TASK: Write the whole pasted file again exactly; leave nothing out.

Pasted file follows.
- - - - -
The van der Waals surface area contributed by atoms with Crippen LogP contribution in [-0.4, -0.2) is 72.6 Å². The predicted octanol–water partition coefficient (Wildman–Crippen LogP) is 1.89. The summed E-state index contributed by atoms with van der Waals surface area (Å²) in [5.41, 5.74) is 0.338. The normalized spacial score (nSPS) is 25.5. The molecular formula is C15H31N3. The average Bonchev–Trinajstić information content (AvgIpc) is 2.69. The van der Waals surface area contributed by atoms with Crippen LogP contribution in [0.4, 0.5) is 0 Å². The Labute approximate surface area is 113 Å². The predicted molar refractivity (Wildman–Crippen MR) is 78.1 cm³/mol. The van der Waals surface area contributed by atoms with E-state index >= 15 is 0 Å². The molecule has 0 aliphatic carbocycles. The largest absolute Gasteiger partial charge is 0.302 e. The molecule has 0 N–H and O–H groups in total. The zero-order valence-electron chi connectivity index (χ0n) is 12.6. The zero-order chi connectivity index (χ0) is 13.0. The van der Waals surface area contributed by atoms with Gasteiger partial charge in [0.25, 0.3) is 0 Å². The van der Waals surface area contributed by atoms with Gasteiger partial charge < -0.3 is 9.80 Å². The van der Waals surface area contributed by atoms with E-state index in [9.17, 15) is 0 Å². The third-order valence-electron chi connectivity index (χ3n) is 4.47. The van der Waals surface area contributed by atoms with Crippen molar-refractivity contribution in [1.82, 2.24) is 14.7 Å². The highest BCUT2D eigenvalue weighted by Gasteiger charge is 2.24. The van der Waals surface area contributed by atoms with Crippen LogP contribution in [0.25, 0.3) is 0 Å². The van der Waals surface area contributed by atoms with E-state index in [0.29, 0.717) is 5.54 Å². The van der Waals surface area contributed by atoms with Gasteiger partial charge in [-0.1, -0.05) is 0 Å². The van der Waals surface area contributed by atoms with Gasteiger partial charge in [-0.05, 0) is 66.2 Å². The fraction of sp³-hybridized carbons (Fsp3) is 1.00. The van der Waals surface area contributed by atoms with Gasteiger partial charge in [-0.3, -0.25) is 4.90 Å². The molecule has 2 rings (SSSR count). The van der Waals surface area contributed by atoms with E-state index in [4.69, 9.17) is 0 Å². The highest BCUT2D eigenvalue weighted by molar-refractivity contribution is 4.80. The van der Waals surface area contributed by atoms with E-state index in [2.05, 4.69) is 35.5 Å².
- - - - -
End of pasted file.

The van der Waals surface area contributed by atoms with Crippen LogP contribution in [-0.4, -0.2) is 72.6 Å². The predicted octanol–water partition coefficient (Wildman–Crippen LogP) is 1.89. The summed E-state index contributed by atoms with van der Waals surface area (Å²) in [5.41, 5.74) is 0.338. The normalized spacial score (nSPS) is 25.5. The molecular formula is C15H31N3. The average Bonchev–Trinajstić information content (AvgIpc) is 2.69. The van der Waals surface area contributed by atoms with Crippen LogP contribution in [0.4, 0.5) is 0 Å². The Labute approximate surface area is 113 Å². The predicted molar refractivity (Wildman–Crippen MR) is 78.1 cm³/mol. The van der Waals surface area contributed by atoms with E-state index >= 15 is 0 Å². The molecule has 0 aliphatic carbocycles. The largest absolute Gasteiger partial charge is 0.302 e. The molecule has 0 N–H and O–H groups in total. The zero-order valence-electron chi connectivity index (χ0n) is 12.6. The zero-order chi connectivity index (χ0) is 13.0. The van der Waals surface area contributed by atoms with Gasteiger partial charge in [0.25, 0.3) is 0 Å². The van der Waals surface area contributed by atoms with Gasteiger partial charge < -0.3 is 9.80 Å². The van der Waals surface area contributed by atoms with E-state index in [9.17, 15) is 0 Å². The third-order valence-electron chi connectivity index (χ3n) is 4.47. The van der Waals surface area contributed by atoms with Crippen molar-refractivity contribution in [1.82, 2.24) is 14.7 Å². The highest BCUT2D eigenvalue weighted by Gasteiger charge is 2.24. The van der Waals surface area contributed by atoms with Crippen LogP contribution in [0.25, 0.3) is 0 Å². The van der Waals surface area contributed by atoms with E-state index in [0.29, 0.717) is 5.54 Å². The van der Waals surface area contributed by atoms with Gasteiger partial charge in [-0.1, -0.05) is 0 Å². The van der Waals surface area contributed by atoms with Gasteiger partial charge in [-0.05, 0) is 66.2 Å². The fraction of sp³-hybridized carbons (Fsp3) is 1.00. The van der Waals surface area contributed by atoms with Gasteiger partial charge in [-0.3, -0.25) is 4.90 Å². The molecule has 2 rings (SSSR count). The van der Waals surface area contributed by atoms with E-state index in [4.69, 9.17) is 0 Å². The highest BCUT2D eigenvalue weighted by molar-refractivity contribution is 4.80. The van der Waals surface area contributed by atoms with E-state index in [2.05, 4.69) is 35.5 Å².